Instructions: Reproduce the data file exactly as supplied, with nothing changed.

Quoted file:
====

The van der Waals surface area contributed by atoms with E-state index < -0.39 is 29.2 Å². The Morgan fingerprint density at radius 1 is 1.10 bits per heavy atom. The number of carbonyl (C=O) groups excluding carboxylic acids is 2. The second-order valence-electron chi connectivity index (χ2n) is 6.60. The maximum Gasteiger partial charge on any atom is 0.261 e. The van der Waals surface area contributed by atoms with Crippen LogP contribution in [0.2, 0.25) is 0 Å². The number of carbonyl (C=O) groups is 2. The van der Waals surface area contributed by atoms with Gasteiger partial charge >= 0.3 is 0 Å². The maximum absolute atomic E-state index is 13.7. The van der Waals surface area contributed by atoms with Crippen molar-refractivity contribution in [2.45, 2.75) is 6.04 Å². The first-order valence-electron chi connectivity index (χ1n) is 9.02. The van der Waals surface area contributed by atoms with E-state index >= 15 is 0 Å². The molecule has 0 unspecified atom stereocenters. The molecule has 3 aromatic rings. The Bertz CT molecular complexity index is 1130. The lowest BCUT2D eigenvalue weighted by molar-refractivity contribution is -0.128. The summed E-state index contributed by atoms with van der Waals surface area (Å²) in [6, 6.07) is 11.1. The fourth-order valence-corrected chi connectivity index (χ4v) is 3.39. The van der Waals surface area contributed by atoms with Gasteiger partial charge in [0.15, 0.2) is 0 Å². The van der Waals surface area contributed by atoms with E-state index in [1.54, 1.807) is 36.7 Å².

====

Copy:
The van der Waals surface area contributed by atoms with E-state index < -0.39 is 29.2 Å². The Morgan fingerprint density at radius 1 is 1.10 bits per heavy atom. The number of carbonyl (C=O) groups excluding carboxylic acids is 2. The second-order valence-electron chi connectivity index (χ2n) is 6.60. The maximum Gasteiger partial charge on any atom is 0.261 e. The van der Waals surface area contributed by atoms with Crippen LogP contribution in [0.2, 0.25) is 0 Å². The number of carbonyl (C=O) groups is 2. The van der Waals surface area contributed by atoms with Gasteiger partial charge >= 0.3 is 0 Å². The maximum absolute atomic E-state index is 13.7. The van der Waals surface area contributed by atoms with Crippen molar-refractivity contribution in [2.45, 2.75) is 6.04 Å². The first-order valence-electron chi connectivity index (χ1n) is 9.02. The van der Waals surface area contributed by atoms with E-state index >= 15 is 0 Å². The molecule has 0 unspecified atom stereocenters. The molecule has 3 aromatic rings. The Bertz CT molecular complexity index is 1130. The lowest BCUT2D eigenvalue weighted by molar-refractivity contribution is -0.128. The summed E-state index contributed by atoms with van der Waals surface area (Å²) in [6, 6.07) is 11.1. The fourth-order valence-corrected chi connectivity index (χ4v) is 3.39. The van der Waals surface area contributed by atoms with Gasteiger partial charge in [0.15, 0.2) is 0 Å². The van der Waals surface area contributed by atoms with E-state index in [1.54, 1.807) is 36.7 Å².